Node:Object Properties, Next:Sorting, Previous:Equality, Up:Utility Functions
It's often useful to associate a piece of additional information with a Scheme object even though that object does not have a dedicated slot available in which the additional information could be stored. Object properties allow you to do just that.
An object property is most commonly used to associate one kind of
additional information with each instance of a class of similar Scheme
objects. For example, all procedures have a `name' property, which
stores the name of the variable in which the procedure was stored by a
define expression, or
#f if the procedure wasn't created
by that kind of expression.
Guile's representation of an object property is a procedure-with-setter
(see Procedures with Setters) that can be used with the generalized
set! (REFFIXME) to set and retrieve that property for any
Scheme object. So, setting a property looks like this:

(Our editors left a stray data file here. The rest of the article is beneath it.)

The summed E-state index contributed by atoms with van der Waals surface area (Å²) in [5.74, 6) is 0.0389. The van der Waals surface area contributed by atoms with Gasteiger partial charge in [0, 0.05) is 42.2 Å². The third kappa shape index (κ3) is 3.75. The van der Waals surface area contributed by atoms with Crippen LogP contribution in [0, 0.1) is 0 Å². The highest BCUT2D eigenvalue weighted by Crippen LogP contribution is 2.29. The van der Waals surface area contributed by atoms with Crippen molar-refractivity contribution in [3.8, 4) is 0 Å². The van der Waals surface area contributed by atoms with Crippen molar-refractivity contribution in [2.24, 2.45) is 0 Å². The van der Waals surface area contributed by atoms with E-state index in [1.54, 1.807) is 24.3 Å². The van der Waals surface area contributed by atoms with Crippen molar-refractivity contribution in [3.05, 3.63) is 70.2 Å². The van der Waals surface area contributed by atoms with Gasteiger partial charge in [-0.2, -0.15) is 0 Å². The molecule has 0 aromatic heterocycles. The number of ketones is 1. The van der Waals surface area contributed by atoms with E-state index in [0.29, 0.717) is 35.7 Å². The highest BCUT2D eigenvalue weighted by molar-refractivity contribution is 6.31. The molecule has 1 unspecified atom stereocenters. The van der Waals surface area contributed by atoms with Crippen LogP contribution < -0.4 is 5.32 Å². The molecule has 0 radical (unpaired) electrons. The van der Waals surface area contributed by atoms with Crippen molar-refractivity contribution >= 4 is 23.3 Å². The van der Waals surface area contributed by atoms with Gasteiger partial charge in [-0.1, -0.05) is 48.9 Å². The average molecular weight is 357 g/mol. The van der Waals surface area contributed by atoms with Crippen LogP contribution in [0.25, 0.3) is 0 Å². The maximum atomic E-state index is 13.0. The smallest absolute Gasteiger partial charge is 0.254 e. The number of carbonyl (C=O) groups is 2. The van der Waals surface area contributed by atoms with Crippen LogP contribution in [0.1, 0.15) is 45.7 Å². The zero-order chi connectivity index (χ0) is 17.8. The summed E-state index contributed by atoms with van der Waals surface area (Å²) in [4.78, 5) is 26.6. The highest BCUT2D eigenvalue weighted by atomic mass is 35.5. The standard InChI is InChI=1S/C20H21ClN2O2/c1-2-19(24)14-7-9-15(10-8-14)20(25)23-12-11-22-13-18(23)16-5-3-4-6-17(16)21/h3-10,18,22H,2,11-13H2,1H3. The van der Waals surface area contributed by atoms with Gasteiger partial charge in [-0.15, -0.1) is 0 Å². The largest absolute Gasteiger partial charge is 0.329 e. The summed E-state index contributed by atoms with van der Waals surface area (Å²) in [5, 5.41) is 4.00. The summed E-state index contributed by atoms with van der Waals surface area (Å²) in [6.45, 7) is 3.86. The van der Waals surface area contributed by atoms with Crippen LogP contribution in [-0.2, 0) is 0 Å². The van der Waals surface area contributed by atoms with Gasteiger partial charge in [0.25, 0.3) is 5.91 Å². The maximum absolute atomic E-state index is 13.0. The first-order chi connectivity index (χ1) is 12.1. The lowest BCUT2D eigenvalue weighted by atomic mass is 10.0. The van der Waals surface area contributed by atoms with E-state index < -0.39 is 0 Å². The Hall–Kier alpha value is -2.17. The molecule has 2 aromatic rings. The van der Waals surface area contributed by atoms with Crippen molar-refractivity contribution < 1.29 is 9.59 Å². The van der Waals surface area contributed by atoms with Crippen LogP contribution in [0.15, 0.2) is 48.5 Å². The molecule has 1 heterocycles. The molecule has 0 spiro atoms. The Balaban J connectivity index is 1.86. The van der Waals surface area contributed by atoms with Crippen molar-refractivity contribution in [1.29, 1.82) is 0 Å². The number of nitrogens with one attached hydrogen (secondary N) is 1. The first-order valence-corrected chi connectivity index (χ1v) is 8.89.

(set! (my-property obj1) value-for-obj1) (set! (my-property obj2) value-for-obj2)
And retrieving values of the same property looks like this:
(my-property obj1) => value-for-obj1 (my-property obj2) => value-for-obj2
To create an object property in the first place, use the
(define my-property (make-object-property))
Create and return an object property. An object property is a
procedure-with-setter that can be called in two ways. |
A single object property created by
associate distinct property values with all Scheme values that are
eq? (including, for example, integers).
Internally, object properties are implemented using a weak key hash table. This means that, as long as a Scheme value with property values is protected from garbage collection, its property values are also protected. When the Scheme value is collected, its entry in the property table is removed and so the (ex-) property values are no longer protected by the table.